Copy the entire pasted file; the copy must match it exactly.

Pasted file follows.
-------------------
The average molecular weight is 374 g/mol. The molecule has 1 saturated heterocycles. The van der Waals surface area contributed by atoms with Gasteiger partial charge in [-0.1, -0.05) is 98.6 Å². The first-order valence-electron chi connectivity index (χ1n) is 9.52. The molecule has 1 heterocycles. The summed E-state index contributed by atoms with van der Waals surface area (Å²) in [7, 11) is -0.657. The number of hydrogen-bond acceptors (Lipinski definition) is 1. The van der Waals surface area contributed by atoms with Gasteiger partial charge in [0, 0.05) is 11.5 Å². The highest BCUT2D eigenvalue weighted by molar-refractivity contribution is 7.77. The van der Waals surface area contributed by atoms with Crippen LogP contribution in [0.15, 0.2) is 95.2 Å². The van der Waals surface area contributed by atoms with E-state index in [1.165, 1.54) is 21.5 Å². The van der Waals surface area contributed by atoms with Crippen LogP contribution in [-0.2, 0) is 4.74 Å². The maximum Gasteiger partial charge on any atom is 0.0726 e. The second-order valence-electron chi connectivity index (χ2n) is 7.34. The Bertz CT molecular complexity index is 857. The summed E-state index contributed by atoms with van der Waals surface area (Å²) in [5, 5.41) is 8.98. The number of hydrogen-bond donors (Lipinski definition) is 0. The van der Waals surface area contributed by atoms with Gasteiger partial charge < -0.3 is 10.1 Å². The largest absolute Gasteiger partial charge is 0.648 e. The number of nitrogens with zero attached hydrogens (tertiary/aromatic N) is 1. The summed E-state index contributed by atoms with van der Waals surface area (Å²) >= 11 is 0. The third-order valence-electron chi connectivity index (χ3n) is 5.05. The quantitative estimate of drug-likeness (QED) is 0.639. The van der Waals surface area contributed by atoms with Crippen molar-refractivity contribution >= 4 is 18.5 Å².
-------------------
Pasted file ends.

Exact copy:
The average molecular weight is 374 g/mol. The molecule has 1 saturated heterocycles. The van der Waals surface area contributed by atoms with Gasteiger partial charge in [-0.1, -0.05) is 98.6 Å². The first-order valence-electron chi connectivity index (χ1n) is 9.52. The molecule has 1 heterocycles. The summed E-state index contributed by atoms with van der Waals surface area (Å²) in [7, 11) is -0.657. The number of hydrogen-bond acceptors (Lipinski definition) is 1. The van der Waals surface area contributed by atoms with Gasteiger partial charge in [0, 0.05) is 11.5 Å². The highest BCUT2D eigenvalue weighted by molar-refractivity contribution is 7.77. The van der Waals surface area contributed by atoms with Crippen LogP contribution in [0.15, 0.2) is 95.2 Å². The van der Waals surface area contributed by atoms with E-state index in [1.165, 1.54) is 21.5 Å². The van der Waals surface area contributed by atoms with Crippen LogP contribution in [-0.2, 0) is 4.74 Å². The maximum Gasteiger partial charge on any atom is 0.0726 e. The second-order valence-electron chi connectivity index (χ2n) is 7.34. The Bertz CT molecular complexity index is 857. The summed E-state index contributed by atoms with van der Waals surface area (Å²) in [5, 5.41) is 8.98. The number of hydrogen-bond donors (Lipinski definition) is 0. The van der Waals surface area contributed by atoms with Gasteiger partial charge < -0.3 is 10.1 Å². The largest absolute Gasteiger partial charge is 0.648 e. The number of nitrogens with zero attached hydrogens (tertiary/aromatic N) is 1. The summed E-state index contributed by atoms with van der Waals surface area (Å²) >= 11 is 0. The third-order valence-electron chi connectivity index (χ3n) is 5.05. The quantitative estimate of drug-likeness (QED) is 0.639. The van der Waals surface area contributed by atoms with Crippen molar-refractivity contribution >= 4 is 18.5 Å².